a Illustration of the sensor deformation as the attached elastomer bends due to external stimuli. b The relationship between the three parameters (i.e., stimulus magnitude, substrate hardness, and sensor output), where separate colors are used for the hardness of the distinct substrates. c The overall structure of our model shows a stacked hierarchy with initial and final dense layers, and five block operations (details shown in c). Input for block operation: ‘Input 1’ from the feature maps of the previous layer, and ‘Input 2’ from the feature maps of all the preceding layers, except ‘Input 1’. d Conventional implementation of block operation, where each group consists of divided input 1 and whole input 2 for the group dense operation. e Customized implementation of block operation, where input 1 and input 2 are placed in group dense and general dense operation, respectively. Same size outputs from each operation are added for the final output. f Epoch-loss graph of the training and validation sets for the prediction of substrate hardness from the given sensor output and mechanical stimulus. g Epoch-loss graph of the training and validation sets for the prediction of sensor output from the given hardness and mechanical stimulus. h Scatterplot of the true and prediction value of the test set for substrate hardness. i Scatterplot of the true and prediction value of the test set for sensor output.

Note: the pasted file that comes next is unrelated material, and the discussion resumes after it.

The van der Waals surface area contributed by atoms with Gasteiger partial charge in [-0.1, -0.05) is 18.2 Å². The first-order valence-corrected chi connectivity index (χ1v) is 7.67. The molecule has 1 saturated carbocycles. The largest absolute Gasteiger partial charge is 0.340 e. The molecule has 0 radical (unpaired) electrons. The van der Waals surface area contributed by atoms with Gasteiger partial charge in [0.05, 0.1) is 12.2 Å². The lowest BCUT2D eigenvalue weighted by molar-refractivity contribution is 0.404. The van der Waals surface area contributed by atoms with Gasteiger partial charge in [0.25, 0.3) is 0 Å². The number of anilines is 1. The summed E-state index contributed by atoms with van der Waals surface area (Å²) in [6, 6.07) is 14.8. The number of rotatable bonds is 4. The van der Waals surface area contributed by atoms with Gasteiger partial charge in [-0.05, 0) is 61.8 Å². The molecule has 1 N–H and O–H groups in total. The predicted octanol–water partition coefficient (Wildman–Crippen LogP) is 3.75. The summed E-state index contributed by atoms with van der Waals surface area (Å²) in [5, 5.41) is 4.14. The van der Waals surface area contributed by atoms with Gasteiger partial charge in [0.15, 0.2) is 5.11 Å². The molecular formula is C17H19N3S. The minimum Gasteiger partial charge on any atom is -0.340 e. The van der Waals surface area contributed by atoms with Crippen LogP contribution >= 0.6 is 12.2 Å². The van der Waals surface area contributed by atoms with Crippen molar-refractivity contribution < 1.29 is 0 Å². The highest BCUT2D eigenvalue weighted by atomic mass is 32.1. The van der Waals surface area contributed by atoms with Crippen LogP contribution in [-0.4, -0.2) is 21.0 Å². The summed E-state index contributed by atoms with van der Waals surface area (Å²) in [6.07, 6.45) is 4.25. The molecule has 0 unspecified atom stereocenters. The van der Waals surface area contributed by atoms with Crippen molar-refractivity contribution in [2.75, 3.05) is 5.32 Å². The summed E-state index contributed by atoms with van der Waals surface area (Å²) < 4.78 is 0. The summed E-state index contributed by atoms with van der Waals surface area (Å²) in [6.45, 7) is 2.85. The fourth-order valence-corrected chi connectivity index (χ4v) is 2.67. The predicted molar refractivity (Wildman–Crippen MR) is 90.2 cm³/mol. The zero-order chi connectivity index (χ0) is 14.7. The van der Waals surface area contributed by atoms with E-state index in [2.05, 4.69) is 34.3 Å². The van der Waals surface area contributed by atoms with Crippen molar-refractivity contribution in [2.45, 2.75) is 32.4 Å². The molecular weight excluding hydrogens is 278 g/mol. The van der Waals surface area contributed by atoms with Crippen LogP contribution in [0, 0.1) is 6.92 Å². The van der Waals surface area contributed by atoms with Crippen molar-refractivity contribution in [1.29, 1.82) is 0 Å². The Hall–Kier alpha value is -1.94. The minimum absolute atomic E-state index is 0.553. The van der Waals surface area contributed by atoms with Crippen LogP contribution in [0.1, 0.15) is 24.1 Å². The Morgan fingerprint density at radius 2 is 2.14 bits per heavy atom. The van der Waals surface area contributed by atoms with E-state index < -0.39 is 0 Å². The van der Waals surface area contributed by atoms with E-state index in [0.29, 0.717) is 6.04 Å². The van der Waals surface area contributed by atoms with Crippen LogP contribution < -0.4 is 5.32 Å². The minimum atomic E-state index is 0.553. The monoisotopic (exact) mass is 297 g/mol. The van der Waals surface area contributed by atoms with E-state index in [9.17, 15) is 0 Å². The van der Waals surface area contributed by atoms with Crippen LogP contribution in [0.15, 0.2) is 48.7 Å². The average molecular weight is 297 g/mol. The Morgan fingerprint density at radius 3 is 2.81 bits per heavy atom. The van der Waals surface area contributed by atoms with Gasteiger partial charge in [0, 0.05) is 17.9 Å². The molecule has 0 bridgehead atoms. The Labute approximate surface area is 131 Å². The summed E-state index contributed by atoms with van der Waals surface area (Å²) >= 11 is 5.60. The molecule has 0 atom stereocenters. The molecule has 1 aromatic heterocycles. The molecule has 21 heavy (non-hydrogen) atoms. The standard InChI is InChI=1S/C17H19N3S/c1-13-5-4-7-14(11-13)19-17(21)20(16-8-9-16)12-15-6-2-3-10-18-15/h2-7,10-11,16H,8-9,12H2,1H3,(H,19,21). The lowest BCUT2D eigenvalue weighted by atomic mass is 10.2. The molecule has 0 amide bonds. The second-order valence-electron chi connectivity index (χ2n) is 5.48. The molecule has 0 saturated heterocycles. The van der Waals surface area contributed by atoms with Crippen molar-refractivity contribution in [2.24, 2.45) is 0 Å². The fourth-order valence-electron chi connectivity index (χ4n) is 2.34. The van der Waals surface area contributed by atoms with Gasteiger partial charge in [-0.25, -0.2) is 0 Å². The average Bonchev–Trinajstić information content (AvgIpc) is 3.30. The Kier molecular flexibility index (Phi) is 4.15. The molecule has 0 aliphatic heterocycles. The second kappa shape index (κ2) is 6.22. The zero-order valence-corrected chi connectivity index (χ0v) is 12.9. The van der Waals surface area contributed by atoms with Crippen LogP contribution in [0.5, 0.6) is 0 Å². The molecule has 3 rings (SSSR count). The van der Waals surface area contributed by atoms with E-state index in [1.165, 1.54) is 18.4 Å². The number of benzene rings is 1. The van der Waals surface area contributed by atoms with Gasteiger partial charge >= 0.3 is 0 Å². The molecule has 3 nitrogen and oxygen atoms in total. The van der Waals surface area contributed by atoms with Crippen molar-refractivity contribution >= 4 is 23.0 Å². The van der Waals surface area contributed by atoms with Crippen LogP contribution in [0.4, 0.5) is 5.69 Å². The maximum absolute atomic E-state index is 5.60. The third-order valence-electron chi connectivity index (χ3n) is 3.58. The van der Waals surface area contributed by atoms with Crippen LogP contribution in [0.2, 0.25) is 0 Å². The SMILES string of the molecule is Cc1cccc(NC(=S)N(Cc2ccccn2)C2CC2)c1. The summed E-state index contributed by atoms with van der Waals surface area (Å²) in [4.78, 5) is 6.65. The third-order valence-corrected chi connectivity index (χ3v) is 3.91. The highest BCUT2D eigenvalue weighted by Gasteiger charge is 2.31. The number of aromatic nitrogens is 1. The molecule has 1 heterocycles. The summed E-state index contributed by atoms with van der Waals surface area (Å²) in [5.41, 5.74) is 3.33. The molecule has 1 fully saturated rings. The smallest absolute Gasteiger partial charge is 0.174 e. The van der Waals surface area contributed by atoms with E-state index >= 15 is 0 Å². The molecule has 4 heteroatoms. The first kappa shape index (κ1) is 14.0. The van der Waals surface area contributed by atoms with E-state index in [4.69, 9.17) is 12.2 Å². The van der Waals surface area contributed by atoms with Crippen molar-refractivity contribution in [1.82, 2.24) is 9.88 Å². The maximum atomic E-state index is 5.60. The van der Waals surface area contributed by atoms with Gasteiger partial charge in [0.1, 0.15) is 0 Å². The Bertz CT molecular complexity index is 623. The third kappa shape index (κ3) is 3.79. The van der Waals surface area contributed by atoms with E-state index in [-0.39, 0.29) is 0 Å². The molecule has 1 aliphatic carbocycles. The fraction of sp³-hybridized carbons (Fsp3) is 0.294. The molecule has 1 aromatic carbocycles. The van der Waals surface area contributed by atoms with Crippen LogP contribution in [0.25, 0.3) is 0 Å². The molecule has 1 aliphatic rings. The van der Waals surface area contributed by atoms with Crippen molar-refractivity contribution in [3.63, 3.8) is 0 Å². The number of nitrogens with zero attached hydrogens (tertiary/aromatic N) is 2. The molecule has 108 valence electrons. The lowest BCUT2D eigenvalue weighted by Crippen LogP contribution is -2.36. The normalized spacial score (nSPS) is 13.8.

To address and overcome these limitations, we employed a deep learning-aided data processing technique, where a deep neural network serves as a nonlinear function approximator that speculates unknown nonlinear parameters by accessing and employing known conditions into its prediction value. In this scenario, a simple sequence of fully connected layers (i.e., a conventional vanilla deep regression model) is not optimal for the training of complex relations and its tasks due to the dilution of early-stage information and the deluge of these data as the model deepens and widens26,27 (Supplementary Fig. 8). In order to resolve the issue of information dilution, we developed a customized architecture based on the stacking structure of the DenseNet model28. Each layer in this model accepts the inputs of the preceding layers’ feature maps while also passing on its own feature maps to the subsequent layers as their respective inputs. By applying this structure to a network with L layers, the number of connections between layers increases from L to \(\frac{{{{{\mathrm{L}}}}({{{\mathrm{L}}}} + 1)}}{2}\). This result reinforces the gradient flow, thus preventing the dilution of early-stage information. Furthermore, our model is able to regulate the overflow of information by configuring the custom-group dense operation to independently conduct each group of input features, similar to group convolution29. This establishment of an independent structure of the group dense operation accommodates each group to focus on different patterns in the input signal, preventing the overflow of information.